Organized returns start for displaced Chadians in east

Briefing Notes, 27 May 2011

This is a summary of what was said by UNHCR spokesperson Melissa Fleming to whom quoted text may be attributed at the press briefing, on 27 May 2011, at the Palais des Nations in Geneva.

In eastern Chad, UNHCR has started helping internally displaced people (IDPs) return to their villages amid improved security in the region. Since Saturday, we have organized return convoys carrying over 500 passengers. One left this morning.

The movements are taking place within eastern Chad's Dar Sila and Assoungha regions (namely, in the Koukou and Farchana areas) that border the West Darfur region of Sudan. Most of the IDPs fled inter-ethnic fighting in 2005 and 2006, when conflict spilled over from the still troubled Darfur region. Entire communities had their villages burnt and their land and crops destroyed.

So far, more than 14,000 of the 130,000 displaced Chadians in the two regions have signed up for return. As more continue to register, we are planning to organize convoys every other day. Some 50,000 spontaneous returns have already taken place since last year as villagers went home on their own.

The lack of socio-economic conditions for reintegration is the main obstacle to large-scale returns. Some of the IDPs say they are still hesitant and prefer to remain where they are or to relocate to other areas. In some areas deemed "not conducive for return", UNHCR is not organizing convoys but some spontaneous returns continue, with IDPs renting trucks that take them to their villages. UNHCR will support them with the same assistance package including household goods.

The signing of a normalization agreement between Chad and Sudan in January 2010 and the subsequent deployment of the Chad-Sudan joint force two months later have considerably improved security along the Chad-Sudan border where there used to be frequent rebel activities, acts of banditry and attacks against civilians.

UNHCR is also undertaking longer-term interventions in villages along the main roads where most returns take place. This includes the construction of shelter, conflict resolution initiatives, promotion of human rights and protection monitoring.

For further information on this topic, please contact:

  • In N'djamena, Chad: Delphine Marie +235 66 38 51 95
  • In Geneva: Fatoumata Lejeune-Kaba on mobile +41 79 249 3483
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Darfuri Refugees in Chad: No end in Sight

More than six years after the beginning of the conflict in Sudan's Darfur region, more than a quarter-of-a-million refugees remain displaced in neighbouring Chad. Most of the refugees are women and children and many are still traumatized after fleeing across the border after losing almost everything in land and air raids on their villages.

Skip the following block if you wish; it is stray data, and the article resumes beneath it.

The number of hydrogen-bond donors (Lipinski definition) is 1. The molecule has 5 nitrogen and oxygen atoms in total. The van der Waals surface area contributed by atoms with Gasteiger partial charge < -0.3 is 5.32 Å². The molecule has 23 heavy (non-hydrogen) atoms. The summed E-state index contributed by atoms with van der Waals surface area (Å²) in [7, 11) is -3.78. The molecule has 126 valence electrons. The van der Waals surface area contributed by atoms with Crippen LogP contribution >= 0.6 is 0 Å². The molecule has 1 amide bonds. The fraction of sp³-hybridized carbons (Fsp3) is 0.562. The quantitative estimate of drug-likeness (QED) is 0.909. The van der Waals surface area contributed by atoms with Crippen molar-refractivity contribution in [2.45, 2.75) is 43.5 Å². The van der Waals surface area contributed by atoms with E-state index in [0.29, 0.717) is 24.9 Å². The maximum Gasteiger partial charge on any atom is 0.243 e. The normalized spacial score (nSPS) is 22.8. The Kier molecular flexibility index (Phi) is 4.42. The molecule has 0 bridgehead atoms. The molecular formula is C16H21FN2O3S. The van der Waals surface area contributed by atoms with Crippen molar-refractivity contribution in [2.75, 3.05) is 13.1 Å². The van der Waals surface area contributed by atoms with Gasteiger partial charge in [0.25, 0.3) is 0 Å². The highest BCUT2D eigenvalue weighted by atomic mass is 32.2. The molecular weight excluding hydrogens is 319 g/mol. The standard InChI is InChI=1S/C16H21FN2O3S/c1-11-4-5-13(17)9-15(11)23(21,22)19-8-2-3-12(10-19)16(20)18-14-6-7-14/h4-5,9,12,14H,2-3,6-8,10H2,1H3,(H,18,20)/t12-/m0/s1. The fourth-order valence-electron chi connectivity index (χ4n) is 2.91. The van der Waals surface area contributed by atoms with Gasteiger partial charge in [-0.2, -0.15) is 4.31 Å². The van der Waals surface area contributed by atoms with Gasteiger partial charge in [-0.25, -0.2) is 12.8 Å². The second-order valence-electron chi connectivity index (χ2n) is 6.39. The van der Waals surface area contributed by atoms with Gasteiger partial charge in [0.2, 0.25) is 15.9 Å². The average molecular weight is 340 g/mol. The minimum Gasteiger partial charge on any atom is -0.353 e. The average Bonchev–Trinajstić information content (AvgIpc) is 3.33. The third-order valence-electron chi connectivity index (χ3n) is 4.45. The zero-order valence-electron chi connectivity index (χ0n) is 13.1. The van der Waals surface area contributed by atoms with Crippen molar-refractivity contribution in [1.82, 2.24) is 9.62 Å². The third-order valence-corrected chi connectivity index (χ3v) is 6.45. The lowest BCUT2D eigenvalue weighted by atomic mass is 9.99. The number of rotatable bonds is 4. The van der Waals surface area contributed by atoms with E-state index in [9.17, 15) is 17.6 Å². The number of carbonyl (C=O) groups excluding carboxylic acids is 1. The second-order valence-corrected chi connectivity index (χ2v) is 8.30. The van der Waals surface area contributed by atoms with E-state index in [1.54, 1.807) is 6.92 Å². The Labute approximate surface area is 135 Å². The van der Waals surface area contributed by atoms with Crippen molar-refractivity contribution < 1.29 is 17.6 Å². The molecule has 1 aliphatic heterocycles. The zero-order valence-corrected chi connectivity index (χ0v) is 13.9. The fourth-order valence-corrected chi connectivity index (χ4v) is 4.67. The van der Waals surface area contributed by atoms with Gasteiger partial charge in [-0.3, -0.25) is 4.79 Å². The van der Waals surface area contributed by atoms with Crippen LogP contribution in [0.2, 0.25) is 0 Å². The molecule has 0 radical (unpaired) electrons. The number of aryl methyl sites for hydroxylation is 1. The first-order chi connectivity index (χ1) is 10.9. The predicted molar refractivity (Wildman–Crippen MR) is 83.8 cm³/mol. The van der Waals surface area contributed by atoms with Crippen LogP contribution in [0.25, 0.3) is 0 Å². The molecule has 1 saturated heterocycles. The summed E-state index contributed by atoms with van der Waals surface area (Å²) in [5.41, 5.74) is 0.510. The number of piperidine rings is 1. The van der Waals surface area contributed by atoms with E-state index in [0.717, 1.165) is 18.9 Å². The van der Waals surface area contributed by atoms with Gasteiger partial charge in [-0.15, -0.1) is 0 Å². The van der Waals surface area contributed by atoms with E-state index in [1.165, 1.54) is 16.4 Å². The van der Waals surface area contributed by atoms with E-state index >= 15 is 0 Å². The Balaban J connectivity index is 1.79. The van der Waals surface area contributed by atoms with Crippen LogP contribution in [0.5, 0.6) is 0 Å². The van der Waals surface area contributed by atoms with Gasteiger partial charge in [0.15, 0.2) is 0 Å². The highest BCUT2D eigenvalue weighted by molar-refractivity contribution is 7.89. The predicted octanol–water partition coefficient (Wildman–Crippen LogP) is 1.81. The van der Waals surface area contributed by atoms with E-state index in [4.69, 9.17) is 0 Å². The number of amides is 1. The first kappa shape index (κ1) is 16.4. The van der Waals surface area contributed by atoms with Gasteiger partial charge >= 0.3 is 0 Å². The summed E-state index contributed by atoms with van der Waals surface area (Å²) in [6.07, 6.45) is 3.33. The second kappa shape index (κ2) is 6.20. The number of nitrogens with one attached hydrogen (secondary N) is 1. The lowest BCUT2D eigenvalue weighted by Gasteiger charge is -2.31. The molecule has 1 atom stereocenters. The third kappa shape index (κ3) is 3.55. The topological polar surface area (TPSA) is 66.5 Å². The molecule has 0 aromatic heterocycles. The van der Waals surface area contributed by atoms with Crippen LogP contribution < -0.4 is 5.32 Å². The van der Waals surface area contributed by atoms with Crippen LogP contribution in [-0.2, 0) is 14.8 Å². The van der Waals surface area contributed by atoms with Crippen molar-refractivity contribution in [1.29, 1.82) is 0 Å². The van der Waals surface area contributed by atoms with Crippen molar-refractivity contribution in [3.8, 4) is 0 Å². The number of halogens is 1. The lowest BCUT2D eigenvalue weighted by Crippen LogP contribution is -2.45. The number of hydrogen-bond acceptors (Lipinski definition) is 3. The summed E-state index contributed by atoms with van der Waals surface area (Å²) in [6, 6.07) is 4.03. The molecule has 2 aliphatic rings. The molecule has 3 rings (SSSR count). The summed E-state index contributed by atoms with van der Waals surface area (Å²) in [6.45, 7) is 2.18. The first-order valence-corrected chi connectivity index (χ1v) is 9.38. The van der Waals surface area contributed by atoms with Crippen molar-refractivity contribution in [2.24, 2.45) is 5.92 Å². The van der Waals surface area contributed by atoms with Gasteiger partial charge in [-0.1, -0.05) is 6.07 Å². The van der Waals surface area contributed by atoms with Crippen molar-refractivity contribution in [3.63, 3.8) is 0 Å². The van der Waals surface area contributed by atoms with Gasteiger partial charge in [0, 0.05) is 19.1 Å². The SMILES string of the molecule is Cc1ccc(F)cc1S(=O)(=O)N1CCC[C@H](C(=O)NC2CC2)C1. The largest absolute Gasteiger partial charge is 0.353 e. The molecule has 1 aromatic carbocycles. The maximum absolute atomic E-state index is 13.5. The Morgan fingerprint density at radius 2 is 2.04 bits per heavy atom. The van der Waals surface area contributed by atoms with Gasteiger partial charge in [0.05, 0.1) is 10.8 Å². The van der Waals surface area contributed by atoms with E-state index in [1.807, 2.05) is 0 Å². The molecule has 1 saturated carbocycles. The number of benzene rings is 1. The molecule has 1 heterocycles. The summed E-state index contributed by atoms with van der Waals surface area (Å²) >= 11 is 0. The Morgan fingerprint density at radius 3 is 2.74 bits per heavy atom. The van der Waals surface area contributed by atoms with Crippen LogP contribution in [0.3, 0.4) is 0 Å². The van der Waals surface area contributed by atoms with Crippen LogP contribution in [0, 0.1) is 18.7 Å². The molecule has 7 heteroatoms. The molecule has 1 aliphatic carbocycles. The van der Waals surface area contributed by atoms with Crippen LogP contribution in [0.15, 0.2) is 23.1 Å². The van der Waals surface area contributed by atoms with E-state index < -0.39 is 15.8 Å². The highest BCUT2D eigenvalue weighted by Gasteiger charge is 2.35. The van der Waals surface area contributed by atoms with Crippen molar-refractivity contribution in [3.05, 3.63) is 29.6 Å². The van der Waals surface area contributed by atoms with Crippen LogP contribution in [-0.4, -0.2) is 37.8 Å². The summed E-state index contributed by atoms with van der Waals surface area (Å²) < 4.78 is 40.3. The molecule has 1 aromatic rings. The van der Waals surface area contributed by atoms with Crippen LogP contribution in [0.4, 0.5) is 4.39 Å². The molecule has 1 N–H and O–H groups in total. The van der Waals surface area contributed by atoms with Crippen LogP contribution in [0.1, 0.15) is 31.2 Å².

Families saw their villages being burned, their relatives being killed and their livestock being stolen. Women and girls have been victims of rape, abuse and humiliation, and many have been ostracized by their own communities as a result.

The bulk of the refugees live in 12 camps run by UNHCR in the arid reaches of eastern Chad, where natural resources such as water and firewood are scarce. They have been able to resume their lives in relative peace, but all hope one day to return to Darfur, where hundreds of thousands of their compatriots are internally displaced.

In eastern Chad, UNHCR and other agencies are helping to take care of 180,000 internally displaced Chadians, who fled inter-ethnic clashes in 2006-2007. Some families are starting to return to their villages of origin only now.

Darfuri Refugees in Chad: No end in Sight

Chad's other refugee crisis

While attention focuses on the Darfuris in eastern Chad, another refugee crisis unfolds in southern Chad.

A second refugee crisis has been quietly unfolding in the south of Chad for the past few years, getting little attention from the media and the international community. Some 60,000 refugees from the Central African Republic (CAR) are hosted there in five camps and receive regular assistance from UNHCR. But funding for aid and reintegration projects remains low. Refugees have been fleeing fighting between rebel groups and governmental forces in northern CAR. 17,000 new refugees have arrived from northern CAR to south-eastern Chad since the beginning of 2009.

Chad's other refugee crisis

Crisis in the Central African Republic

Little has been reported about the humanitarian crisis in the northern part of the Central African Republic (CAR), where at least 295,000 people have been forced out of their homes since mid-2005. An estimated 197,000 are internally displaced, while 98,000 have fled to Chad, Cameroon or Sudan. They are the victims of fighting between rebel groups and government forces.

Many of the internally displaced live in the bush close to their villages. They build shelters from hay, grow vegetables and even start bush schools for their children. But access to clean water and health care remains a huge problem. Many children suffer from diarrhoea and malaria but their parents are too scared to take them to hospitals or clinics for treatment.

Cattle herders in northern CAR are menaced by the zaraguina, bandits who kidnap children for ransom. The villagers must sell off their livestock to pay.

Posted on 21 February 2008

Crisis in the Central African Republic

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